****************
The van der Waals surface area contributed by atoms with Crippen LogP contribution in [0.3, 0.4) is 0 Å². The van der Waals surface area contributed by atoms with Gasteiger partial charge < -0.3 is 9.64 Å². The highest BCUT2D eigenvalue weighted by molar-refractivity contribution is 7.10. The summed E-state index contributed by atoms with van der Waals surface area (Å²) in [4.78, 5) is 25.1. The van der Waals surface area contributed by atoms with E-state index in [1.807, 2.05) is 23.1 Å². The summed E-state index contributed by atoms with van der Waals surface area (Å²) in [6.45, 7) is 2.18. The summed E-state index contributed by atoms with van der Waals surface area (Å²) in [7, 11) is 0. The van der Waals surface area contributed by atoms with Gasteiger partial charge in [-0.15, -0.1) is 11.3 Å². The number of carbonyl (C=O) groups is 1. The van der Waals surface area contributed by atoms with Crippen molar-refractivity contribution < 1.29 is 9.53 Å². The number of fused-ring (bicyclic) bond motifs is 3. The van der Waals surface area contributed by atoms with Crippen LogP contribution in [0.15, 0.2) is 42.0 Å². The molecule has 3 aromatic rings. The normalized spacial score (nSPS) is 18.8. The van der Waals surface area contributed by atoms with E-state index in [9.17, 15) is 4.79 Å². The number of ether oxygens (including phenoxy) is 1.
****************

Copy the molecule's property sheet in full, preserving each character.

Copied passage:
The van der Waals surface area contributed by atoms with Crippen LogP contribution in [0.3, 0.4) is 0 Å². The van der Waals surface area contributed by atoms with Gasteiger partial charge < -0.3 is 9.64 Å². The highest BCUT2D eigenvalue weighted by molar-refractivity contribution is 7.10. The summed E-state index contributed by atoms with van der Waals surface area (Å²) in [4.78, 5) is 25.1. The van der Waals surface area contributed by atoms with E-state index in [1.807, 2.05) is 23.1 Å². The summed E-state index contributed by atoms with van der Waals surface area (Å²) in [6.45, 7) is 2.18. The summed E-state index contributed by atoms with van der Waals surface area (Å²) in [7, 11) is 0. The van der Waals surface area contributed by atoms with Gasteiger partial charge in [-0.15, -0.1) is 11.3 Å². The number of carbonyl (C=O) groups is 1. The van der Waals surface area contributed by atoms with Crippen molar-refractivity contribution < 1.29 is 9.53 Å². The number of fused-ring (bicyclic) bond motifs is 3. The van der Waals surface area contributed by atoms with Crippen LogP contribution in [0.15, 0.2) is 42.0 Å². The molecule has 3 aromatic rings. The normalized spacial score (nSPS) is 18.8. The van der Waals surface area contributed by atoms with E-state index in [9.17, 15) is 4.79 Å². The number of ether oxygens (including phenoxy) is 1.